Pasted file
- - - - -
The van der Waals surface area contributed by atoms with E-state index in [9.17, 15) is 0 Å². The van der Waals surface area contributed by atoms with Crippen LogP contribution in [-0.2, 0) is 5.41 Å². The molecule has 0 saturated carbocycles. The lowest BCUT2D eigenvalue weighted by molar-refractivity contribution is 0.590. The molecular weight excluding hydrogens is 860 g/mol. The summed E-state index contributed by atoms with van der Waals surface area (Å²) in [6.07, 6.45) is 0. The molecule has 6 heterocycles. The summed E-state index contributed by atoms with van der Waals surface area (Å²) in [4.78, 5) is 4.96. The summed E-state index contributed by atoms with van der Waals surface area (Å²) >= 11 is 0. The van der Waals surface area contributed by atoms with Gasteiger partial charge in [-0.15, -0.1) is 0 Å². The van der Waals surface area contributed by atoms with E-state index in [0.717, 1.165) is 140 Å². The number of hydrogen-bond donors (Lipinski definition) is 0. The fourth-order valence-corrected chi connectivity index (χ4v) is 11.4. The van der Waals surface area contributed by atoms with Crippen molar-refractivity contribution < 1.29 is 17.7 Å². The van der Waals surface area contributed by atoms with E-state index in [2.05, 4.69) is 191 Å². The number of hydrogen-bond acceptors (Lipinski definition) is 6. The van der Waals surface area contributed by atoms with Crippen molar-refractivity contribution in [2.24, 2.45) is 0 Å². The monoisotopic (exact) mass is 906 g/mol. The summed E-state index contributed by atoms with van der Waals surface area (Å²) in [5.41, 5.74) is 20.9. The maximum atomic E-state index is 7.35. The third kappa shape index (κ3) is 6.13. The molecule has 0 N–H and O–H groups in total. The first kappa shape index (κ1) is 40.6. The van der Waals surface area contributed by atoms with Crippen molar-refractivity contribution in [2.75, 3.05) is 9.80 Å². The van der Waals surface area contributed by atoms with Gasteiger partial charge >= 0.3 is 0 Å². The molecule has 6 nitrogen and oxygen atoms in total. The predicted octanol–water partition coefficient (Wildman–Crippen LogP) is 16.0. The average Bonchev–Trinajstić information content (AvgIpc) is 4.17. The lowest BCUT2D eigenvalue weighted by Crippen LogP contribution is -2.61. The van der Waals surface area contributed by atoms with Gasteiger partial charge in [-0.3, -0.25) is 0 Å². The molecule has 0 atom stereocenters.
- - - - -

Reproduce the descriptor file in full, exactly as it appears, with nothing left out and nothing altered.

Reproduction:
The van der Waals surface area contributed by atoms with E-state index in [9.17, 15) is 0 Å². The van der Waals surface area contributed by atoms with Crippen LogP contribution in [-0.2, 0) is 5.41 Å². The molecule has 0 saturated carbocycles. The lowest BCUT2D eigenvalue weighted by molar-refractivity contribution is 0.590. The molecular weight excluding hydrogens is 860 g/mol. The summed E-state index contributed by atoms with van der Waals surface area (Å²) in [6.07, 6.45) is 0. The molecule has 6 heterocycles. The summed E-state index contributed by atoms with van der Waals surface area (Å²) in [4.78, 5) is 4.96. The summed E-state index contributed by atoms with van der Waals surface area (Å²) >= 11 is 0. The van der Waals surface area contributed by atoms with Gasteiger partial charge in [-0.15, -0.1) is 0 Å². The van der Waals surface area contributed by atoms with E-state index in [0.717, 1.165) is 140 Å². The number of hydrogen-bond donors (Lipinski definition) is 0. The fourth-order valence-corrected chi connectivity index (χ4v) is 11.4. The van der Waals surface area contributed by atoms with Crippen molar-refractivity contribution < 1.29 is 17.7 Å². The van der Waals surface area contributed by atoms with E-state index in [2.05, 4.69) is 191 Å². The number of hydrogen-bond acceptors (Lipinski definition) is 6. The van der Waals surface area contributed by atoms with Crippen molar-refractivity contribution in [2.24, 2.45) is 0 Å². The monoisotopic (exact) mass is 906 g/mol. The summed E-state index contributed by atoms with van der Waals surface area (Å²) in [5.41, 5.74) is 20.9. The maximum atomic E-state index is 7.35. The third kappa shape index (κ3) is 6.13. The molecule has 0 N–H and O–H groups in total. The first kappa shape index (κ1) is 40.6. The van der Waals surface area contributed by atoms with Crippen molar-refractivity contribution in [2.75, 3.05) is 9.80 Å². The van der Waals surface area contributed by atoms with Gasteiger partial charge >= 0.3 is 0 Å². The molecule has 6 nitrogen and oxygen atoms in total. The predicted octanol–water partition coefficient (Wildman–Crippen LogP) is 16.0. The average Bonchev–Trinajstić information content (AvgIpc) is 4.17. The lowest BCUT2D eigenvalue weighted by Crippen LogP contribution is -2.61. The van der Waals surface area contributed by atoms with Gasteiger partial charge in [-0.3, -0.25) is 0 Å². The molecule has 0 atom stereocenters.